In light of the recent global crisis, one thing floated to my mind – safety and cybersecurity. Often, even today, many vertical practitioners in industrial safety and cybersecurity still silo themselves, rather than cross-pollinate technologies and strategies to make these practice areas converge. But, increasingly, the need for a convereged safety and cybersecurity ecosystem is ever closer, and pressing.
In the happiest year in recent years, the year 2019 (before the global endemic ravaged everywhere), ARC analyst Larry O’Brien penned a piece on their website, talking about safety and cybersecurity. It was succinct and thought-provoking, especially if one is either a cybersecurity practitioner, or an industrial safety one. One of the keywords was “risk”.
What is risk? Simply put, risk is the possibility of something bad happening, from unpleasant to disastrous. The degree of risk depends on the outcomes. Similar to aviation, pilots follow the basic premise of ANC (aviate, navigate, communicate). So, analogous to managing risk in an ecosystem, we need to be able to manage our ecosystem (aviate), determine which strategic direction we need to go to (navigate), and ensuring everyone on board knows what to do and everyone else knows what we are doing (communicate).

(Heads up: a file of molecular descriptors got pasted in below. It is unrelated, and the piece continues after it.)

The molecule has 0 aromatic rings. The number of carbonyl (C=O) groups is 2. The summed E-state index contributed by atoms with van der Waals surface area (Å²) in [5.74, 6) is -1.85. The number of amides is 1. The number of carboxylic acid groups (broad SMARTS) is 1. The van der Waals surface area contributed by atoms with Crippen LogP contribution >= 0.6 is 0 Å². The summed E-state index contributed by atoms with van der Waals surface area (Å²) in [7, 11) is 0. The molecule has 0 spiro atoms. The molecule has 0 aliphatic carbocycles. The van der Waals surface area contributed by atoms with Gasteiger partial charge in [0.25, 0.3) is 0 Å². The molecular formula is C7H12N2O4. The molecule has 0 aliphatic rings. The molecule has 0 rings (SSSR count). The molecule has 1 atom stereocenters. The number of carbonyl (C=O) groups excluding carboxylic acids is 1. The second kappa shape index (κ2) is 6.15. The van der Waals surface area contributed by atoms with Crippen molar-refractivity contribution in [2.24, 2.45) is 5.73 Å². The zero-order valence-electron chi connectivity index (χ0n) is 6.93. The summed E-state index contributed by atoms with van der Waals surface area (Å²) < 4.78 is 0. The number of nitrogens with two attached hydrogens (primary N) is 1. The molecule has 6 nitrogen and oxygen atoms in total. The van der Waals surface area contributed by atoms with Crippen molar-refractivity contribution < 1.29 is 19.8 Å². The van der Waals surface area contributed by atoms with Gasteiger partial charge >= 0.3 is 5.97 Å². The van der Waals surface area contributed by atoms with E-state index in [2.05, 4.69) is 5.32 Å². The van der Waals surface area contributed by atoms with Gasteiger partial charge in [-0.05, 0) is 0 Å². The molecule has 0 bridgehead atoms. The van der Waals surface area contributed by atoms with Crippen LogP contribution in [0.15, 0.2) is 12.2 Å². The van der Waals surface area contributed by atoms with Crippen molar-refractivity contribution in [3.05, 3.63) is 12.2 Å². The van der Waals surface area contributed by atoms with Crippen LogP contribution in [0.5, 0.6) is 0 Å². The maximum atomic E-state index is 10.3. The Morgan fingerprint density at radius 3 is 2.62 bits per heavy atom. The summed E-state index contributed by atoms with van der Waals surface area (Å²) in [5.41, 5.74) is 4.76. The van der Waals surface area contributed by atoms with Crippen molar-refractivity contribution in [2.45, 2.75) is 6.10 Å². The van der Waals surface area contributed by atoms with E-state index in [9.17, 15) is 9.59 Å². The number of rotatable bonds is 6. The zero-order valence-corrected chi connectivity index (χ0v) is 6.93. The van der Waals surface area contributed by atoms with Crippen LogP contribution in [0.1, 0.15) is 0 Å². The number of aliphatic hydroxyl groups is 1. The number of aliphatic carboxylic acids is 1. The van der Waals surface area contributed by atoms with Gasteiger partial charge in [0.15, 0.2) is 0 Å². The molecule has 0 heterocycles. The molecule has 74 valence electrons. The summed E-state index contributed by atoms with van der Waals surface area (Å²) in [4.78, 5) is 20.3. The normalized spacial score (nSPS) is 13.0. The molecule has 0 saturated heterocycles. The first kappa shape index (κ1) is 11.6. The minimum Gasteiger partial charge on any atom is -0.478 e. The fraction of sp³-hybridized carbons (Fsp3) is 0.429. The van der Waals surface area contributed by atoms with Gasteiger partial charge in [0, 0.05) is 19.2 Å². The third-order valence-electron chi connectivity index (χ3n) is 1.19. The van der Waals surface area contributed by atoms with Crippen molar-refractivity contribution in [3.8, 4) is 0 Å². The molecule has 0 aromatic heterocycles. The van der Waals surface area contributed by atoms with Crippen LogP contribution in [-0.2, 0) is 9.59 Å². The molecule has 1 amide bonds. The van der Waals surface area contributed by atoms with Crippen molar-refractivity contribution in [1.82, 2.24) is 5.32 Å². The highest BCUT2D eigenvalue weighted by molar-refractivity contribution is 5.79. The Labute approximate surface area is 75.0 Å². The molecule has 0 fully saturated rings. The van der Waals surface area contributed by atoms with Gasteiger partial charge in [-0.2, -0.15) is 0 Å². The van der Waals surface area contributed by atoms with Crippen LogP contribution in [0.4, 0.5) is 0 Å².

In an industrial setting, whether an energy facility (nuclear or power plant), oil and gas plant (refinery), chemical plant (manufacturing), rail (high or low speed transportation), etc, there has always been an emphasis on safety. Plants must function and be able to respond to sudden crisis events. Rail systems must be able to mitigate impending danger and prevent loss of lives.
And while cybersecurity is increasingly important in an industrial ecosystem, especially since many such ecosystems are increasingly connected (nodes to nodes, and to the cloud), and also interconnected (where facilities are connected remotely by broadband or wire). Pure-play cybersecurity vendors, the likes of Check Point Software and Fortinet are often the mainstay of most cyber-defenses used from banks, schools, governments, and of course, industrial facilities. The other approach of cybersecurity is from the software integrity perspective, from the likes of Synopsys, where the “shift left” paradigm of software testing with the aim to design software right and secure from the start, utilizing a discernment for vulnerabilities and open source software license infringements and more, even testing with just compiled code rather and source.
While these approaches, whether traditional and holistic cyber-defenses, to “shift left”, started from the information technlogy (IT) space, there is another approach that came right from the industrial space, that of integrated industrial safety and security, such as those from HIMA. Such companies cater to safety control systems, embedded safety and security (such as “secure systems on a chip” or SSOC), and even remote management to cater to an increasingly hybrid work environment, or “work from anywhere” (WFA).
The industrial space and the other tech spaces are fast converging, including that of safety and cybersecurity. There will come a time where safety and cybersecurity will become monolithic and expected as a norm for any facility, critical infrastructure or otherwise. That day, seems to be just a fiber or Ethernet cable away.
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